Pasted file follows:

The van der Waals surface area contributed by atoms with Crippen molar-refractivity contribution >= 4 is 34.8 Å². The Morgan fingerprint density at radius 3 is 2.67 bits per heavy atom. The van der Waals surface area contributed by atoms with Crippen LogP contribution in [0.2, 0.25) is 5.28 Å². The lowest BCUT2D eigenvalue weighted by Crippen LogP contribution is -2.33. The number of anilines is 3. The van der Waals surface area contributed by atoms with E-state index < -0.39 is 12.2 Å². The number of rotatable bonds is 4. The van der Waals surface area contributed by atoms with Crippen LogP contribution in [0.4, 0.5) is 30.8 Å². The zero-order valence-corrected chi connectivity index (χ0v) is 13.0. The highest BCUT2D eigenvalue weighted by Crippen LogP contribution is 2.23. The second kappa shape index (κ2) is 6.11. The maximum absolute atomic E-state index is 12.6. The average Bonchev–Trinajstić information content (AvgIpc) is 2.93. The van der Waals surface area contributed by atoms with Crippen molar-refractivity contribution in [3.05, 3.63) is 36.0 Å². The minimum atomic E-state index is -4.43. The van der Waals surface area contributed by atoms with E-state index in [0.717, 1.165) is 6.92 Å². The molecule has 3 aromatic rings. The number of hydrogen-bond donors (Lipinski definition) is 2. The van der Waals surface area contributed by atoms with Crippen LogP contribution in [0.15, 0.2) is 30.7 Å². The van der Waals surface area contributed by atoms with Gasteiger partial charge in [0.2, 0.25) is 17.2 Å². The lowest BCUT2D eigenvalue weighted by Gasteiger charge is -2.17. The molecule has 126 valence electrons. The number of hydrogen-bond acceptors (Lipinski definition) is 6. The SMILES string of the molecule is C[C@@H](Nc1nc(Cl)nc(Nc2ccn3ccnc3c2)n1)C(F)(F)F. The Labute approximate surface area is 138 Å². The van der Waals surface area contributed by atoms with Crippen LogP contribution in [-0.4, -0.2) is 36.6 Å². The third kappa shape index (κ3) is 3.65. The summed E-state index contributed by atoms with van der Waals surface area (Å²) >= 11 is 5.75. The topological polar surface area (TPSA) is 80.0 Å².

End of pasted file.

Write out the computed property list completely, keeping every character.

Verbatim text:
The van der Waals surface area contributed by atoms with Crippen molar-refractivity contribution >= 4 is 34.8 Å². The Morgan fingerprint density at radius 3 is 2.67 bits per heavy atom. The van der Waals surface area contributed by atoms with Crippen LogP contribution in [0.2, 0.25) is 5.28 Å². The lowest BCUT2D eigenvalue weighted by Crippen LogP contribution is -2.33. The number of anilines is 3. The van der Waals surface area contributed by atoms with E-state index < -0.39 is 12.2 Å². The number of rotatable bonds is 4. The van der Waals surface area contributed by atoms with Crippen LogP contribution in [0.4, 0.5) is 30.8 Å². The zero-order valence-corrected chi connectivity index (χ0v) is 13.0. The highest BCUT2D eigenvalue weighted by Crippen LogP contribution is 2.23. The second kappa shape index (κ2) is 6.11. The maximum absolute atomic E-state index is 12.6. The average Bonchev–Trinajstić information content (AvgIpc) is 2.93. The van der Waals surface area contributed by atoms with Crippen molar-refractivity contribution in [3.05, 3.63) is 36.0 Å². The minimum atomic E-state index is -4.43. The van der Waals surface area contributed by atoms with E-state index in [0.717, 1.165) is 6.92 Å². The molecule has 3 aromatic rings. The number of hydrogen-bond donors (Lipinski definition) is 2. The van der Waals surface area contributed by atoms with Crippen LogP contribution in [0.15, 0.2) is 30.7 Å². The van der Waals surface area contributed by atoms with Gasteiger partial charge in [0.2, 0.25) is 17.2 Å². The lowest BCUT2D eigenvalue weighted by Gasteiger charge is -2.17. The molecule has 126 valence electrons. The number of hydrogen-bond acceptors (Lipinski definition) is 6. The SMILES string of the molecule is C[C@@H](Nc1nc(Cl)nc(Nc2ccn3ccnc3c2)n1)C(F)(F)F. The Labute approximate surface area is 138 Å². The van der Waals surface area contributed by atoms with Crippen LogP contribution in [-0.4, -0.2) is 36.6 Å². The third kappa shape index (κ3) is 3.65. The summed E-state index contributed by atoms with van der Waals surface area (Å²) >= 11 is 5.75. The topological polar surface area (TPSA) is 80.0 Å².